Border Patrol Agent

According the US Customs and Border Protection (CBP), since its inception in 1924, the Border Patrol’s primary mission remains unchanged: to detect and prevent the illegal entry of aliens into the United States.  This may include apprehending individuals who are in violation of the laws of immigration. Border Patrol agents also help prevent terrorists and terrorists weapons, including weapons of mass destruction, from entering the United States.


In order to start a border patrol career a person must be under the age of 40, unless the individual is a Veteran’s preference candidate or if they have experience as a federal law enforcement agent. In addition, an individual must be a citizen and resident of the United States of America, already be fluent in Spanish or able to learn Spanish, have a state driver’s license that is valid, and pass a thorough medical examination, background investigation, drug test, and fitness test.

There are certain individuals that may be found to be unsuitable for a position with the Border Patrol. If a person has been arrested, convicted on any charge, dismissed from past jobs, has financial issues, abuses alcohol, or uses any type of illegal drug.

Education Requirements

While there are no formal education requirements for applying for a job with the border patrol, it is a good idea to have at least an associate’s degree in a subject such as criminal justice. In addition, while it is not required to know the Spanish language when applying for a border patrol agent position, a person will have to learn Spanish before they begin their career in the border patrol. For this reason, it is recommended that individuals study Spanish in both high school and in college in order to learn to speak the language fluently before applying for a border patrol position.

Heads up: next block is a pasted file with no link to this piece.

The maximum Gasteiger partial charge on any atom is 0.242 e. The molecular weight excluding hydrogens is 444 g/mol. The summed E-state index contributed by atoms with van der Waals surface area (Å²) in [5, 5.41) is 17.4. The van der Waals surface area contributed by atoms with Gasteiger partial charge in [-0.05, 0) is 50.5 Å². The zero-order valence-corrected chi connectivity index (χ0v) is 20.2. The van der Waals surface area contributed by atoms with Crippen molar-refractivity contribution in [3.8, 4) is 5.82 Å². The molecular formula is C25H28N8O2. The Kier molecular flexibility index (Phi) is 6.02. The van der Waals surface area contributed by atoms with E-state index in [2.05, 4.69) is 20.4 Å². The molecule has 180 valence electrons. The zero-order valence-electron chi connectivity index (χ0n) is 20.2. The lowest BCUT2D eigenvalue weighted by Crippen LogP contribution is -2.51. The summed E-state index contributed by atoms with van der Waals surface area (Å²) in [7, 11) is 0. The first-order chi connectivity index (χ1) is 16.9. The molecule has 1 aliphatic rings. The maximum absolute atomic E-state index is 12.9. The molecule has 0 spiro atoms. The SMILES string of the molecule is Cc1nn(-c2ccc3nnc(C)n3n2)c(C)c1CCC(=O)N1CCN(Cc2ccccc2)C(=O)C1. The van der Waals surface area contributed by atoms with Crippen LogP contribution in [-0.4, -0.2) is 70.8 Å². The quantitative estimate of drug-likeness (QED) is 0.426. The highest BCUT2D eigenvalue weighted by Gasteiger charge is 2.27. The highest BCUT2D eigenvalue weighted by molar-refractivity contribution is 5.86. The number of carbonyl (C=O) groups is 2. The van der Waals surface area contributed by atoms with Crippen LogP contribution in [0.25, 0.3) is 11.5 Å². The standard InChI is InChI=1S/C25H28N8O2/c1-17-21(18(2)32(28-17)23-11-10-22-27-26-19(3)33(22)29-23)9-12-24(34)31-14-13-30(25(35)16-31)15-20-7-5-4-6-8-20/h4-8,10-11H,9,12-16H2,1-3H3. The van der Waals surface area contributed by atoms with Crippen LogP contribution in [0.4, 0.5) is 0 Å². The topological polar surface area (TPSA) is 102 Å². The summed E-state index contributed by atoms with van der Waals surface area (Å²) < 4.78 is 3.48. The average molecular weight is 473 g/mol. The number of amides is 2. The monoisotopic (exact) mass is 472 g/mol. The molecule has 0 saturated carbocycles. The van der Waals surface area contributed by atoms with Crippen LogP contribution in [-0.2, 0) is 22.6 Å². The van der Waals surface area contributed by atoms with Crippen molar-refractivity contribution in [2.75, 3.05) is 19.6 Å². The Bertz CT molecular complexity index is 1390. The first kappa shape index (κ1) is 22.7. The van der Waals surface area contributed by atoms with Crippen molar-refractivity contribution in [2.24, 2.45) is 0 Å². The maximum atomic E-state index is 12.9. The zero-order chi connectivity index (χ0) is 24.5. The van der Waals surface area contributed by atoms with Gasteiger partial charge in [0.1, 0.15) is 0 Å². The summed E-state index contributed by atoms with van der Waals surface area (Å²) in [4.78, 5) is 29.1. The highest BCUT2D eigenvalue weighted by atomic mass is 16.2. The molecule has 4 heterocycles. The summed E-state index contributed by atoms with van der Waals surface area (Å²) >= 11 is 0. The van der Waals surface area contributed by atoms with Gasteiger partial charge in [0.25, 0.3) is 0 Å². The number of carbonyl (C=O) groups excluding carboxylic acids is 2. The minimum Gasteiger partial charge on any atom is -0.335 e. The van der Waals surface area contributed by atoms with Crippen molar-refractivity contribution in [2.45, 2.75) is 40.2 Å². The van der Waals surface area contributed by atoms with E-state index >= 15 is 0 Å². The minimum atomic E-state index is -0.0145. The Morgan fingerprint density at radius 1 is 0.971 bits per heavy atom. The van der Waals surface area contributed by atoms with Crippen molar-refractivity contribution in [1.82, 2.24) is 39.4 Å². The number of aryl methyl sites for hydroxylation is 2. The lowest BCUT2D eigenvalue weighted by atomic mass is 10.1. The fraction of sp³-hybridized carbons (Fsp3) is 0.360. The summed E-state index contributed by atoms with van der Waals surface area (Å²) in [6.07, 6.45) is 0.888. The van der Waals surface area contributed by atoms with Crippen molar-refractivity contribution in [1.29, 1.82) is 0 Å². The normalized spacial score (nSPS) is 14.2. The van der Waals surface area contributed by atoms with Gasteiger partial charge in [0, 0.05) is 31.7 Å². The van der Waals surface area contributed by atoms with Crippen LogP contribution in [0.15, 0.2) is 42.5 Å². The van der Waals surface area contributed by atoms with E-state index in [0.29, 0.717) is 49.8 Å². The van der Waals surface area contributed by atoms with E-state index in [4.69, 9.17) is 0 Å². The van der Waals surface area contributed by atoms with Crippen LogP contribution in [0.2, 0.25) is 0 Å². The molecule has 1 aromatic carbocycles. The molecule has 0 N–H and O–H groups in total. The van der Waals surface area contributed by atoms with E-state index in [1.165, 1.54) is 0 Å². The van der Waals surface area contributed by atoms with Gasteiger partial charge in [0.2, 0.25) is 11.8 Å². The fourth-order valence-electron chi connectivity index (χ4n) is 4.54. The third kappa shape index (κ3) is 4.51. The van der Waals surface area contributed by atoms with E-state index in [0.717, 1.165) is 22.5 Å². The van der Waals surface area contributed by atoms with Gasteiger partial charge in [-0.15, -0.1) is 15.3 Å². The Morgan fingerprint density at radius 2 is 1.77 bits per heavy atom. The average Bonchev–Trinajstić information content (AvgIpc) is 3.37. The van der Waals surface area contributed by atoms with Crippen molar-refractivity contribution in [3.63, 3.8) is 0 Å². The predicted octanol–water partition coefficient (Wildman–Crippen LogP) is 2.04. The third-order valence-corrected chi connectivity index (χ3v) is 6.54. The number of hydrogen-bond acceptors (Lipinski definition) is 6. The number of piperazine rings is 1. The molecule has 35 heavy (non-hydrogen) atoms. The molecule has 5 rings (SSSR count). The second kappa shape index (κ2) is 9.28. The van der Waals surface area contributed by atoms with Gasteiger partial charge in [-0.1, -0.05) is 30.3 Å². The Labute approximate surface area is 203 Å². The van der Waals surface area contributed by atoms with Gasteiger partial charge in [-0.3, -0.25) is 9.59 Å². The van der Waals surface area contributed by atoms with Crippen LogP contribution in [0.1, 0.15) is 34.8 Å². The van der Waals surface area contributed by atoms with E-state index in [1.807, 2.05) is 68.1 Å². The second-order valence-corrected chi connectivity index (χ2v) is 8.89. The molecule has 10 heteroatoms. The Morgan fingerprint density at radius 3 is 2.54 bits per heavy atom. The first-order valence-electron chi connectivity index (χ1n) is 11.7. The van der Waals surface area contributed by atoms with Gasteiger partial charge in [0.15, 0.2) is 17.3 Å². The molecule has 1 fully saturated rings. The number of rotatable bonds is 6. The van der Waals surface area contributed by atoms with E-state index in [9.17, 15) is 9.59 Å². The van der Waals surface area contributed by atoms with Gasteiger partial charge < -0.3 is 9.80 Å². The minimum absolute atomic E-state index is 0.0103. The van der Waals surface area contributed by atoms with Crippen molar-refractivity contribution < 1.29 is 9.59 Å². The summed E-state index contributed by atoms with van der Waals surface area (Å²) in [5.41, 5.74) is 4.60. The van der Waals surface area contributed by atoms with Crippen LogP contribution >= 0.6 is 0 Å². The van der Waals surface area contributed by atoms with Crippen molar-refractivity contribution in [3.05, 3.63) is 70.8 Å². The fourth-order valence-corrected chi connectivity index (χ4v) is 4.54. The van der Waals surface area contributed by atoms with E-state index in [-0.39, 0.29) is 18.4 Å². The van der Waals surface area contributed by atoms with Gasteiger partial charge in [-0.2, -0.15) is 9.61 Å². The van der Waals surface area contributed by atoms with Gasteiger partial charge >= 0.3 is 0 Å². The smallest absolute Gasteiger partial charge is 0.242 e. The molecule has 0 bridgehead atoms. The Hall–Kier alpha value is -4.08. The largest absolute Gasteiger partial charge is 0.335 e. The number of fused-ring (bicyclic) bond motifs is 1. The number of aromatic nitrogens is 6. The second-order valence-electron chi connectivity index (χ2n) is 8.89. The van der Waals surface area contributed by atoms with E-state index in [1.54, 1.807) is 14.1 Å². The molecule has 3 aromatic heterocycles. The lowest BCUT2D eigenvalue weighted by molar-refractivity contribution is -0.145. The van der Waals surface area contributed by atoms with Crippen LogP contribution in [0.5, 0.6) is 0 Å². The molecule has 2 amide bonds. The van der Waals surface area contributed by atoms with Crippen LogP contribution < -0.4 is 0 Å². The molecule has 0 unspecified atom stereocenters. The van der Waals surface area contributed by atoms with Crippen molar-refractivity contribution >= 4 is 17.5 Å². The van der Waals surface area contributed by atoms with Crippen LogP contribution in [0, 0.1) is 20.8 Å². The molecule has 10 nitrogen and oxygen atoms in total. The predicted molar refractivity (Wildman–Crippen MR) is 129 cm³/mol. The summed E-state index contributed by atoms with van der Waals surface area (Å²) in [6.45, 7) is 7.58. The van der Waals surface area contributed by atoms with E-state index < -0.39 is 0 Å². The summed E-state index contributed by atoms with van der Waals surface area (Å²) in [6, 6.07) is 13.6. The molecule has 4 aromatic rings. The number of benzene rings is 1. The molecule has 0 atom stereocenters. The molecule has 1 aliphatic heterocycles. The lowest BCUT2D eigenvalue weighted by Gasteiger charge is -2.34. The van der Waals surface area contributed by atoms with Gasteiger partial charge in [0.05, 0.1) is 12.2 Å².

Anyone that is planning a career in the border patrol will need to understand that the training academy is extremely demanding. Once a person is accepted into the training academy they will spend 58 days learning both federal law enforcement and border patrol subjects.

The specific courses that are taught during the training academy include:

  • Criminal law
  • Statutory authority
  • Immigration law
  • Border patrol operations
  • Spanish
  • Care of and use of firearms
  • Anti-terrorism
  • Physical training

In addition, the training will include federal law enforcement courses such as communications, report writing, fingerprinting, introduction to computers, and constitutional law.

The physical training at the academy is quite rigorous as is the academic training. Many recruits state that the academic requirements of the academy are more than anticipated. The physical aspect of the training academy is very demanding as well.

While knowing Spanish prior to the academy is not necessary, it is recommended that individuals prepare for an intensive Spanish course while at the academy. This can be extremely difficult for those that are completely unfamiliar with the language.

Overall, a person that is interested in working for the Border Patrol will need to prepare both mentally and physically for the position. Learning Spanish is required and those that do not show signs of being able to learn a second language will automatically be disqualified from becoming an agent.